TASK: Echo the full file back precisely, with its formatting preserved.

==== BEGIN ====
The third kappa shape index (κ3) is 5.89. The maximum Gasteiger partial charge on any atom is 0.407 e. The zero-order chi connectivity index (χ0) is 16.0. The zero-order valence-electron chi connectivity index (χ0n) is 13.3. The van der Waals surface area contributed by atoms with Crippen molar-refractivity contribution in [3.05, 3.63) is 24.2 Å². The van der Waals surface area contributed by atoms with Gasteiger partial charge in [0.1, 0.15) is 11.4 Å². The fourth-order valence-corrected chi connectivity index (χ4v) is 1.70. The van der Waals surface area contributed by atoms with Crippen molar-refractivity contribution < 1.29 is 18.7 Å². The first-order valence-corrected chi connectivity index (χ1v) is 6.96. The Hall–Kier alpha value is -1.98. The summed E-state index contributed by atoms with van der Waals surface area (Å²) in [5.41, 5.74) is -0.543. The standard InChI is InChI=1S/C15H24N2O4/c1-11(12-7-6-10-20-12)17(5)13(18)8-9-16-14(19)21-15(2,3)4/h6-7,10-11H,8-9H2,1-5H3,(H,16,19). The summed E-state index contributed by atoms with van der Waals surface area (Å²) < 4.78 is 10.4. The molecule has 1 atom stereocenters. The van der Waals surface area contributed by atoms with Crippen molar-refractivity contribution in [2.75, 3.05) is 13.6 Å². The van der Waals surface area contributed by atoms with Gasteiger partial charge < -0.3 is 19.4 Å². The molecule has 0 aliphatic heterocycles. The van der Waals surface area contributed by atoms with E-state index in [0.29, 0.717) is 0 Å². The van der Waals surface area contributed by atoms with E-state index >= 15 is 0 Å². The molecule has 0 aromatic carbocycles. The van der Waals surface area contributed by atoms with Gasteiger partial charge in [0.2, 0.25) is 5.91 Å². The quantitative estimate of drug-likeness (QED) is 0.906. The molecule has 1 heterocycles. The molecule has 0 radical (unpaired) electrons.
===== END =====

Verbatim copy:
The third kappa shape index (κ3) is 5.89. The maximum Gasteiger partial charge on any atom is 0.407 e. The zero-order chi connectivity index (χ0) is 16.0. The zero-order valence-electron chi connectivity index (χ0n) is 13.3. The van der Waals surface area contributed by atoms with Crippen molar-refractivity contribution in [3.05, 3.63) is 24.2 Å². The van der Waals surface area contributed by atoms with Gasteiger partial charge in [0.1, 0.15) is 11.4 Å². The fourth-order valence-corrected chi connectivity index (χ4v) is 1.70. The van der Waals surface area contributed by atoms with Crippen molar-refractivity contribution < 1.29 is 18.7 Å². The first-order valence-corrected chi connectivity index (χ1v) is 6.96. The Hall–Kier alpha value is -1.98. The summed E-state index contributed by atoms with van der Waals surface area (Å²) in [5.41, 5.74) is -0.543. The standard InChI is InChI=1S/C15H24N2O4/c1-11(12-7-6-10-20-12)17(5)13(18)8-9-16-14(19)21-15(2,3)4/h6-7,10-11H,8-9H2,1-5H3,(H,16,19). The summed E-state index contributed by atoms with van der Waals surface area (Å²) < 4.78 is 10.4. The molecule has 1 atom stereocenters. The van der Waals surface area contributed by atoms with Crippen molar-refractivity contribution in [2.75, 3.05) is 13.6 Å². The van der Waals surface area contributed by atoms with Gasteiger partial charge < -0.3 is 19.4 Å². The molecule has 0 aliphatic heterocycles. The van der Waals surface area contributed by atoms with E-state index in [0.29, 0.717) is 0 Å². The van der Waals surface area contributed by atoms with E-state index >= 15 is 0 Å². The molecule has 0 aromatic carbocycles. The van der Waals surface area contributed by atoms with Gasteiger partial charge in [0.2, 0.25) is 5.91 Å². The quantitative estimate of drug-likeness (QED) is 0.906. The molecule has 1 heterocycles. The molecule has 0 radical (unpaired) electrons.